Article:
Dir: Steven Soderbergh. US. 2006.107mins.

Steven Soderbergh's latestcinematic experiment is an homage to atmospheric wartime noir classics like The Third Man and Casablanca, attempting to reconjure themagic by recreating post-war Berlin on the backlot, shootingin black-and-white and encouraging the actors to give heightened theatricalperformances a la Bogart or Dietrich. It's a bold idea but a failure in the realisation, not necessarily because those 1940s movies arepeerless, but because Soderbergh cannot generatesuspense or romance from his mise en scene. It'stechnically audacious, but ultimately dreary to watch.

The package here - Soderbergh and three of today's most compelling film actors(Clooney, Blanchett, Maguire) - will intrigueaudiences and box-office figures will be respectable. But reviews will be farfrom raves, word of mouth won't be strong and mainstream moviegoers attractedby Clooney will be turned off by the black-and-white. In the final analysis,it's nothing more than an expensive curio.

Soderbergh's films are generally cerebral affairs which rarelyinspire thrills in, or generate tears from, the audience (remember Solaris'). While his objective tone wasappropriate for verite drama like Traffic or Bubble, it is not for a film emulating Casablanca or The Third Man. He understands the heightened theatricality of thosefilms, but ignores the genuine feeling and emotion that was invested in themand which makes them resonate decades after they were made. The experiment isall too knowing and detached, without room for real emotion or real tragedy.

The setting of the film,written by Paul Attanasio from Joseph Kanon's novel, is Berlinin 1945 during the Potsdam Peace Conference. Ironically, for the fact that heshot on the backlot, Soderberghuses real footage of the devastated city shot by Billy Wilder for hiswonderfully salty 1948 comedy A ForeignAffair.

Nor does he limit himself to1940s sensibilities. The Good Germanis full of brazen sexuality, foul-mouthed dialogue and ugly violence.

The story concerns Jake Geismer (Clooney), a cynical USwar correspondent who arrives in Berlinto cover the peace conference. Geismer used to managea news bureau in the city before the war and had been in love with thebeautiful (and Jewish) Lena Brandt (Blanchett).

He is met from the airportby his driver from the motor pool Corporal Tully (Maguire), a wide-eyedMidwestern kid on the surface who in reality is a corrupthustler getting whatever benefit he can from the beleaguered city.Tully, we discover, is sleeping with Lena, butwhen Jake tries to approach her, she is not interested in him, burdened by hersecrets and experiences in the war.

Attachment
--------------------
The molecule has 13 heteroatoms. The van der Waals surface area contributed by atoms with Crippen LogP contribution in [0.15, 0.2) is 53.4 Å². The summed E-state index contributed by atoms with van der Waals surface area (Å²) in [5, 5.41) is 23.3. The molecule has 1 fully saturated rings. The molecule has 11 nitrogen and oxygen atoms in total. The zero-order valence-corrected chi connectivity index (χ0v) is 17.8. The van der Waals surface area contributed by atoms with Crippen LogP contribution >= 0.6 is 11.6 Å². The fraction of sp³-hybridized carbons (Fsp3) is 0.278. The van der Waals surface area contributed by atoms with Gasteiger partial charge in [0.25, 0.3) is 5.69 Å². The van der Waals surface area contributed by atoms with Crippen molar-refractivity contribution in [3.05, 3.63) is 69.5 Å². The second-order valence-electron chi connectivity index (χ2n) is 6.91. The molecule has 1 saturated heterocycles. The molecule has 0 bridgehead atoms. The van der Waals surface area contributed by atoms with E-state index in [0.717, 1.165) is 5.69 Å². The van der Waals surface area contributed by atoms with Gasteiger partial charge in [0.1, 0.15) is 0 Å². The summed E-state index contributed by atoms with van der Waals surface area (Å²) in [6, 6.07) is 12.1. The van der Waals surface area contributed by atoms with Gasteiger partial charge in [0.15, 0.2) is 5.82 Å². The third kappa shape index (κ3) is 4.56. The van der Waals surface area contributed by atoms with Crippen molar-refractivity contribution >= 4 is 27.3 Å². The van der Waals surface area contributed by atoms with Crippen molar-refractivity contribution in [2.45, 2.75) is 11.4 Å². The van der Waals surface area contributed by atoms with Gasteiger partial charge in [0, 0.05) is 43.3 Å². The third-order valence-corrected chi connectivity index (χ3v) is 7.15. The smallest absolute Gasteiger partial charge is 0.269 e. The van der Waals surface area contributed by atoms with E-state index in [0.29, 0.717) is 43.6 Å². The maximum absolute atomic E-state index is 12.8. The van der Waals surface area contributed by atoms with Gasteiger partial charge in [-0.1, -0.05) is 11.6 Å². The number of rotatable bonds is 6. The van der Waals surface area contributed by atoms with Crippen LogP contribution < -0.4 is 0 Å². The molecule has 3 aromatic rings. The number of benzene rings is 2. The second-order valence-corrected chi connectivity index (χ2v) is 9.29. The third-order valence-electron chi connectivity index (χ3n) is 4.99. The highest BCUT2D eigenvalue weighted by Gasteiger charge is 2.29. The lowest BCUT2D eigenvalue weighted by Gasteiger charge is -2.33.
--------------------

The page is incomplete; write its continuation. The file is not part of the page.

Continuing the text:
The complicated plot, mainlycomposed of shady characters on all sides of the political spectrum andmultiple red herrings, sees Tully trying to cut a deal with the Russians fordelivery of Lena's husband, who may or may notbe alive, and his scientific intelligence from the Nazi period. When Tully endsup dead, Geismer starts to investigate, drawing himever closer to discovering the secrets that plague Lena'spast.

Ironically, A Foreign Affair is the film to which The Good German bears most similarities.Although that was a comedy, it perfectly captured the amorality of post-war Berlin and the sociallegacy of the Nazi regime, all embodied by Marlene Dietrich as the ultimatesexual opportunist. Blanchett does her best to apeDietrich, but, accomplished actress though she is, she cannot bring any life orsex appeal to her gloomy character.

Clooney also struggles to producehis usual magnetism in a role which would have been perfect for Clark Gable orDana Andrews. Maguire, meanwhile, steals the acting honours.Exploiting his youthful Peter Parker naivete to thehilt at first, he is all the more menacing when he turns pugnacious. Once he isdispatched to an early grave 20 minutes in, the film loses its energy.

Production company
Section Eight

Worldwide distribution
Warner Bros

Executive producers
Benjamin Waisbren
Frederic W Brost

Ben Cosgrove
Gregory Jacobs

Paul Attanasio, basedon the novel by Joseph Kanon

Peter Andrews (aka Soderbergh)

Production design
Philip Messina

Mary Ann Bernard (akaSoderbergh)

Thomas Newman

Main cast
George Clooney
Cate Blanchett
Tobey Maguire
Beau Bridges
Tony Curran
Leland Orser
Jack Thompson
Robin Weigert
Ravil Isyanov
Christian Oliver